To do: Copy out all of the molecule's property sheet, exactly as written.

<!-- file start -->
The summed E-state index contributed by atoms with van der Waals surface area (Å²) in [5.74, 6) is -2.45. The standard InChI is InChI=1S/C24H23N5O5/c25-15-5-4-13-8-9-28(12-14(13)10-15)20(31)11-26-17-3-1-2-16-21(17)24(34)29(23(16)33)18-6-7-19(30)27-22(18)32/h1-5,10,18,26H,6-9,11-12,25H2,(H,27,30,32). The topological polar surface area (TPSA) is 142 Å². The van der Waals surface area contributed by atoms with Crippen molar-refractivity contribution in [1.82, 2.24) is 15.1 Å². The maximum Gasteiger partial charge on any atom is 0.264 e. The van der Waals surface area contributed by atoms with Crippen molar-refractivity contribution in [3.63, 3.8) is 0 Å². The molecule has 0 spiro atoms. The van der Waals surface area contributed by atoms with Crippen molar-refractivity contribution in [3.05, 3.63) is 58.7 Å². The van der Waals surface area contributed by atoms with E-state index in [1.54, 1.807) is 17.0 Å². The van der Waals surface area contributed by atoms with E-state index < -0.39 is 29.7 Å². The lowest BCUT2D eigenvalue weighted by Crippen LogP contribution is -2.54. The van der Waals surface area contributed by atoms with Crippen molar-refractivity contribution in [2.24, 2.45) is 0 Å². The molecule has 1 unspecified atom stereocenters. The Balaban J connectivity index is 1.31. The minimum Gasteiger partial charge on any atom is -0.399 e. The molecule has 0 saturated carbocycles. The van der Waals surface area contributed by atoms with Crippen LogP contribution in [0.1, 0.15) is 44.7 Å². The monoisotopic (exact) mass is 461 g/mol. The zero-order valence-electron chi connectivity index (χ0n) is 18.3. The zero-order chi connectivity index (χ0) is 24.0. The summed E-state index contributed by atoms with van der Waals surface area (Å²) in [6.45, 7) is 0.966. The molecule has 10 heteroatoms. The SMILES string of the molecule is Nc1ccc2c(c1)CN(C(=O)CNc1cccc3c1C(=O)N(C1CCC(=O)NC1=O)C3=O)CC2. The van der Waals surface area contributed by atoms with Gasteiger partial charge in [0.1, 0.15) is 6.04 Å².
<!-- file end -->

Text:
The summed E-state index contributed by atoms with van der Waals surface area (Å²) in [5.74, 6) is -2.45. The standard InChI is InChI=1S/C24H23N5O5/c25-15-5-4-13-8-9-28(12-14(13)10-15)20(31)11-26-17-3-1-2-16-21(17)24(34)29(23(16)33)18-6-7-19(30)27-22(18)32/h1-5,10,18,26H,6-9,11-12,25H2,(H,27,30,32). The topological polar surface area (TPSA) is 142 Å². The van der Waals surface area contributed by atoms with Crippen molar-refractivity contribution in [1.82, 2.24) is 15.1 Å². The maximum Gasteiger partial charge on any atom is 0.264 e. The van der Waals surface area contributed by atoms with Crippen molar-refractivity contribution in [3.63, 3.8) is 0 Å². The molecule has 0 spiro atoms. The van der Waals surface area contributed by atoms with Crippen molar-refractivity contribution in [3.05, 3.63) is 58.7 Å². The van der Waals surface area contributed by atoms with E-state index in [1.54, 1.807) is 17.0 Å². The van der Waals surface area contributed by atoms with E-state index < -0.39 is 29.7 Å². The lowest BCUT2D eigenvalue weighted by Crippen LogP contribution is -2.54. The van der Waals surface area contributed by atoms with Crippen molar-refractivity contribution in [2.24, 2.45) is 0 Å². The molecule has 1 unspecified atom stereocenters. The Balaban J connectivity index is 1.31. The minimum Gasteiger partial charge on any atom is -0.399 e. The molecule has 0 saturated carbocycles. The van der Waals surface area contributed by atoms with Crippen LogP contribution in [0.1, 0.15) is 44.7 Å². The monoisotopic (exact) mass is 461 g/mol. The zero-order valence-electron chi connectivity index (χ0n) is 18.3. The zero-order chi connectivity index (χ0) is 24.0. The summed E-state index contributed by atoms with van der Waals surface area (Å²) in [6.45, 7) is 0.966. The molecule has 10 heteroatoms. The SMILES string of the molecule is Nc1ccc2c(c1)CN(C(=O)CNc1cccc3c1C(=O)N(C1CCC(=O)NC1=O)C3=O)CC2. The van der Waals surface area contributed by atoms with Gasteiger partial charge in [0.1, 0.15) is 6.04 Å².